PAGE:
October 23, 2020

Intensity coded octopaminergic modulation of aversive crawling behavior in Drosophila melanogaster larvae

Activation and modulation of sensory-guided behaviors by biogenic amines assure appropriate adaptations to changes in an insect’s environment. Given its genetic tool kit Drosophila melanogaster represents an excellent model organism to study larger networks of neurons by optophysiological methods. Here, we studied stationary crawling movements of 3rd instar larvae and revealed how the octopaminergic VUM neuron system reacts during crawling behavior and tactile stimulations. We conducted calcium imaging experiments on dissections of the isolated nervous system (missing all sensory input) and found spontaneous rhythmic wave pattern of neuronal activity in VUM neuron clusters over the range of thoracic and abdominal neuromeres in the VNC. In contrast, in vivo preparations (semi-intact animals, receiving sensory input) did not reveal such spontaneous rhythmic pattern. However, tactile stimulations activated different clusters of the VUM neuron system simultaneously in these preparations. The activation intensity of VUM neurons in the VNC was correlated with the location and degree of body wall stimulation. While VUM neuron cluster near the respective location of body wall stimulation were less activated more distant cluster showed stronger activation. Repeated gentle touch stimulations led to decreased response intensities, repeated harsh stimulations resulted in increasing intensities over trials. Optophysiological signals correlated highly with crawling behavior in freely moving larvae stimulated similarly. We conclude that the octopaminergic system is strongly coupled to the neuronal pattern generator of crawling movements and that it is simultaneously activated by physical stimulation, rather intensity than sequential coded. We hope that our work raises the interest in whole biogenic network activity and shows that octopamine release does not only underlie "the more the better" principle but instead has a more complex function in control and modulation of insect’s locomotion.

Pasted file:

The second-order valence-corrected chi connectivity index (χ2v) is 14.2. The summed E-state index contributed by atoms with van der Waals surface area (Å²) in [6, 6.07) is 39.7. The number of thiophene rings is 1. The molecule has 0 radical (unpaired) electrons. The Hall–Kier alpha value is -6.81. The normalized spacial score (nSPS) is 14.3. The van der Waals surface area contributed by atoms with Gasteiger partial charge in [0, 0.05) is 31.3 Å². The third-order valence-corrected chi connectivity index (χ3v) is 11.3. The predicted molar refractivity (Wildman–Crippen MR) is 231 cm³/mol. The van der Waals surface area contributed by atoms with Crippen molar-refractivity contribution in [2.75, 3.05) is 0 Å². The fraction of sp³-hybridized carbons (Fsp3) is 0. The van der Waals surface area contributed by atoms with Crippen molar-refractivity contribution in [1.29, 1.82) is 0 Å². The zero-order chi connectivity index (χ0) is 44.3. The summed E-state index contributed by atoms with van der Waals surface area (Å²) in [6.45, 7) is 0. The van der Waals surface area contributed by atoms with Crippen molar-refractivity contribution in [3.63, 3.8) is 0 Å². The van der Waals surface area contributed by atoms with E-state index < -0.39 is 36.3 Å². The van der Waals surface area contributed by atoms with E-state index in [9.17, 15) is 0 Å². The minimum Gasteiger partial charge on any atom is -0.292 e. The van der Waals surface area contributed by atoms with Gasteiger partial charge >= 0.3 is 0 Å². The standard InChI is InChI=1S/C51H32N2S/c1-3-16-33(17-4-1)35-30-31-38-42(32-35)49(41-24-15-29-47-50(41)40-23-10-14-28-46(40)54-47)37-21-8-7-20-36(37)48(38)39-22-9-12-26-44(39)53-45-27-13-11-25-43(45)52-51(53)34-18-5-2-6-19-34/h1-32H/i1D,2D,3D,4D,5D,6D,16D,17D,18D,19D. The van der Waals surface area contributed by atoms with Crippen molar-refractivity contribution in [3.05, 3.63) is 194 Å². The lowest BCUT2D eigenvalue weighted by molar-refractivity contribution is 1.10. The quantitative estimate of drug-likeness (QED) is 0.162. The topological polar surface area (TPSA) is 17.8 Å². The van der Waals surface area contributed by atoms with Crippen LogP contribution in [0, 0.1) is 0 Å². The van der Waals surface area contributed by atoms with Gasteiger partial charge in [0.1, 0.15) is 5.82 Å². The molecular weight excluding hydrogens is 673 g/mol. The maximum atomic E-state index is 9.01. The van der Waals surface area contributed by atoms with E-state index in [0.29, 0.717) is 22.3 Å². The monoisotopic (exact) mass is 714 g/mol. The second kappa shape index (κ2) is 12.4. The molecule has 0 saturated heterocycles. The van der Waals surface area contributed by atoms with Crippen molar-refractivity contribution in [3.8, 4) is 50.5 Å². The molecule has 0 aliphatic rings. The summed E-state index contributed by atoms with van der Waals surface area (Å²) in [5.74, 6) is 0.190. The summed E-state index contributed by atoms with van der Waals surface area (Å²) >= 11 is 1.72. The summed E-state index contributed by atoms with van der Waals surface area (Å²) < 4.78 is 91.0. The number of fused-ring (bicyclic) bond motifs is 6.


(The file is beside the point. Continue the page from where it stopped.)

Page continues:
bioRxiv Subject Collection: Neuroscience

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